You Don’t Have to Put Out the Welcome Mat For Immigrants, But Give Them a Doorbell to Ring

>>Farm workersI find it ironic that immigration has become a dirty little word over the last couple days in a country to which most everyone immigrated at one point or another. My mother’s family came over from Eastern Europe around 1906 and, like so many, worked in the coal mines of Pennsylvania to make a living.

Whether we know exactly when our family came to this country or not, I think we’re all a little hypocritical to criticize our country’s undocumented workers. Immigrants fill a vacancy in our workforce that many Americans aren’t willing fill. It’s backbreaking and often dangerous work in our fields.

North Carolina’s policies force undocumented immigrants to live in the shadows with no path to citizenship, and the threat of deportation forever looming over them like some big bad wolf. Families are being torn apart. Children are being thrown into foster care while their parents are deported. Despite these obstacles, many undocumented workers are managing to make a living in our country, support their families, and in some cases employ other people in need of a job.

So if the humanity of what I’m saying doesn’t get you – let’s look at it from a practical standpoint: North Carolina’s economic wheel of progress couldn’t turn without undocumented workers.

According to the Pew Research Center, >>undocumented workers are on the rise in North Carolina and the neighboring state of Georgia – largely because our economy is doing better than other states like California. There are as many as 400,000 undocumented workers in NC — and before you go on about the “drain” they place on our economy, consider what they add. They pay an estimated $288 million in taxes each year. We need them to support agriculture in our state. According to Legal Aid of NC, undocumented workers make up more than half of our agricultural workforce and each worker contributes more than $12,000 in profits annually to the state’s agricultural economy.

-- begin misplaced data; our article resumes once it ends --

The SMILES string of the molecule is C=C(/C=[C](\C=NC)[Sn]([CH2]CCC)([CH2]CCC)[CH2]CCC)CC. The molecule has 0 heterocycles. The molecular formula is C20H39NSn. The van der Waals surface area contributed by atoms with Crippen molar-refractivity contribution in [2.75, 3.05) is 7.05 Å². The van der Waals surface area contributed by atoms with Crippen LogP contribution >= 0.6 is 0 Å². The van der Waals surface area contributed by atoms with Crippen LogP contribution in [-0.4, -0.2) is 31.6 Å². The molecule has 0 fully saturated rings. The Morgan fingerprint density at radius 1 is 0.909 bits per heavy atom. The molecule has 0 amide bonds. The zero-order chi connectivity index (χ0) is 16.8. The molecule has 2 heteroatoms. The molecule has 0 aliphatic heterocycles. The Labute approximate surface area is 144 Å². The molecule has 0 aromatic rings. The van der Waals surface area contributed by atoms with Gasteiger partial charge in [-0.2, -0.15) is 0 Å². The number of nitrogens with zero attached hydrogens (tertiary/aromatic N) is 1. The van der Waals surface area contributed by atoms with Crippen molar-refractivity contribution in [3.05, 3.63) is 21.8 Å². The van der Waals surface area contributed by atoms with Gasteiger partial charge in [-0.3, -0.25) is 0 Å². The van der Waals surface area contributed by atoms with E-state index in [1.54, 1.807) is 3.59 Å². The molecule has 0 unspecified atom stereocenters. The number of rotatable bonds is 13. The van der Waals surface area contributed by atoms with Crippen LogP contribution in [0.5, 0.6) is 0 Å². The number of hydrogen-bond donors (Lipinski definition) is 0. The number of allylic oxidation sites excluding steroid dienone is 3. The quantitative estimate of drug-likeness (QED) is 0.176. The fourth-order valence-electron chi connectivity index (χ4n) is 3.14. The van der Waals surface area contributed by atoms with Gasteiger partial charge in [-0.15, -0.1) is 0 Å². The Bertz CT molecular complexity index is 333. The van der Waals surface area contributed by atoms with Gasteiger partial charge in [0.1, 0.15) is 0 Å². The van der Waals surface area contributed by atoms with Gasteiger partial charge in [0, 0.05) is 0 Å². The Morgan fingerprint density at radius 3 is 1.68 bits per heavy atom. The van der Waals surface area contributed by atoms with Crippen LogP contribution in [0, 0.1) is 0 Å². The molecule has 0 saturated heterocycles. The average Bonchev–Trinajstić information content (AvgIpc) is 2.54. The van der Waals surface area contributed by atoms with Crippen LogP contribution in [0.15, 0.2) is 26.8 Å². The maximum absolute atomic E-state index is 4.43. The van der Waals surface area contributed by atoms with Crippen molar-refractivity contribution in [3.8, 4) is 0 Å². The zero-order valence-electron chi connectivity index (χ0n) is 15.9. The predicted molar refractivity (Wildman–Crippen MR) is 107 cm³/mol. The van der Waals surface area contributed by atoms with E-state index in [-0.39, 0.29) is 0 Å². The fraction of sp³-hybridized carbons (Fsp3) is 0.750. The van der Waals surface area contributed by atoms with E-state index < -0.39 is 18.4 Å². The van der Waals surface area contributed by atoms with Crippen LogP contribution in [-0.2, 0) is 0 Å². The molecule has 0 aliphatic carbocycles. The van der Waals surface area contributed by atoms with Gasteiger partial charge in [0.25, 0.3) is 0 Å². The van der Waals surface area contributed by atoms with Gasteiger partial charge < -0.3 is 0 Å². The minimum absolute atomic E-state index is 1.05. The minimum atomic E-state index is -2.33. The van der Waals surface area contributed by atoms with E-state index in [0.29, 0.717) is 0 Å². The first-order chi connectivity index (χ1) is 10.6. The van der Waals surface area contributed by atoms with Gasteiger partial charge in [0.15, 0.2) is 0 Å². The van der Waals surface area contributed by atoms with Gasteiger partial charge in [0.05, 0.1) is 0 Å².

And if you still want to shout “Go home!”, consider the disproportionate impact our current immigration system is having on women. Women now make up more than half of refugee arrivals to the U.S. Once here, these woman are ready to work and make a life. According to the Center for American Progress, >>immigrant women – documented and undocumented – start businesses at higher rates than American-born women.

Undocumented workers don’t always get a very friendly welcome. One study by Domestic Workers United found that 33% of domestic workers in New York – many of them immigrants – have experienced some form of physical or verbal abuse. This is while they’re having difficulty securing health care. >>Legal immigrants, including children, who have resided in the U.S. for five years or less are barred from using federal Medicaid for even preventive health services such as prenatal care.

Do I think we should open up the floodgates and let everyone pour in? No, but there needs to be a mechanism for them to attain citizenship. Obama’s temporary fix doesn’t really do that, but it does buy some time for Congress to get its act together. Let’s hope it does just that.

And speaking of that: stay off the “Obama-is-a-dictator” bandwagon. American Presidents have utilized their executive order privilege 39 times over the last 60 years. President Obama waited six years for Congress to pass immigration reform. When congress failed to take action, the President had the balls to do something about it – even if it’s just a temporary fix. It’s something President George W. Bush wanted to do too, but didn’t.

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